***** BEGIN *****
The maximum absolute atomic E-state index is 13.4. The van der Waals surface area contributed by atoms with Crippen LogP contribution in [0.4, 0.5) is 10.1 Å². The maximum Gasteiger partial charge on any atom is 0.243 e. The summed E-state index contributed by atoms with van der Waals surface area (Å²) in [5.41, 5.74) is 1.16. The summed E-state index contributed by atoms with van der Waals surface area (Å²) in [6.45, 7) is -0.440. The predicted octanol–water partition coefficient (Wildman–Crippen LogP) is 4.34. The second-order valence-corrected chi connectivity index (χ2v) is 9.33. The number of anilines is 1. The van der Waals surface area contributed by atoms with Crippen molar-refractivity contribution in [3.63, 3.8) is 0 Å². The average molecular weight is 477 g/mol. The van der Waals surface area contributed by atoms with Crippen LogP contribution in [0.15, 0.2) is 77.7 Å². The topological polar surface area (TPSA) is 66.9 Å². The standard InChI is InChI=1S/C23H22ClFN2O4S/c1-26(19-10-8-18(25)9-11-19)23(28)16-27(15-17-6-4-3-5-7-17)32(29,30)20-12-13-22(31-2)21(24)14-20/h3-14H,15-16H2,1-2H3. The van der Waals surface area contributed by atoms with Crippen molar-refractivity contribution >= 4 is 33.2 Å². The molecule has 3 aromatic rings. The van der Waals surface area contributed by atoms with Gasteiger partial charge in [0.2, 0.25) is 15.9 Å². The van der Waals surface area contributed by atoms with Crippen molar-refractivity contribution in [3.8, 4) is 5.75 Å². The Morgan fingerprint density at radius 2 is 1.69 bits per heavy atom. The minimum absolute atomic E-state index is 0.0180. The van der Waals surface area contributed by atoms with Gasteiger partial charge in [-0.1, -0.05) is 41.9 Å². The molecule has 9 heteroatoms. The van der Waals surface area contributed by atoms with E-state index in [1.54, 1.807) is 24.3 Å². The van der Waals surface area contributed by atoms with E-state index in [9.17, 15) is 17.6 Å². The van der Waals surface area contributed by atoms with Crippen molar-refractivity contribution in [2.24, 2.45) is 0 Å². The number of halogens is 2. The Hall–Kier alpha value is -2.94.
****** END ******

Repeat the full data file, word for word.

The maximum absolute atomic E-state index is 13.4. The van der Waals surface area contributed by atoms with Crippen LogP contribution in [0.4, 0.5) is 10.1 Å². The maximum Gasteiger partial charge on any atom is 0.243 e. The summed E-state index contributed by atoms with van der Waals surface area (Å²) in [5.41, 5.74) is 1.16. The summed E-state index contributed by atoms with van der Waals surface area (Å²) in [6.45, 7) is -0.440. The predicted octanol–water partition coefficient (Wildman–Crippen LogP) is 4.34. The second-order valence-corrected chi connectivity index (χ2v) is 9.33. The number of anilines is 1. The van der Waals surface area contributed by atoms with Crippen molar-refractivity contribution in [3.63, 3.8) is 0 Å². The average molecular weight is 477 g/mol. The van der Waals surface area contributed by atoms with Crippen LogP contribution in [0.15, 0.2) is 77.7 Å². The topological polar surface area (TPSA) is 66.9 Å². The standard InChI is InChI=1S/C23H22ClFN2O4S/c1-26(19-10-8-18(25)9-11-19)23(28)16-27(15-17-6-4-3-5-7-17)32(29,30)20-12-13-22(31-2)21(24)14-20/h3-14H,15-16H2,1-2H3. The van der Waals surface area contributed by atoms with Crippen molar-refractivity contribution >= 4 is 33.2 Å². The molecule has 3 aromatic rings. The van der Waals surface area contributed by atoms with Gasteiger partial charge in [0.2, 0.25) is 15.9 Å². The van der Waals surface area contributed by atoms with Crippen molar-refractivity contribution in [3.8, 4) is 5.75 Å². The Morgan fingerprint density at radius 2 is 1.69 bits per heavy atom. The minimum absolute atomic E-state index is 0.0180. The van der Waals surface area contributed by atoms with Gasteiger partial charge in [-0.1, -0.05) is 41.9 Å². The molecule has 9 heteroatoms. The van der Waals surface area contributed by atoms with E-state index in [1.54, 1.807) is 24.3 Å². The van der Waals surface area contributed by atoms with E-state index in [9.17, 15) is 17.6 Å². The van der Waals surface area contributed by atoms with Crippen molar-refractivity contribution in [2.24, 2.45) is 0 Å². The number of halogens is 2. The Hall–Kier alpha value is -2.94.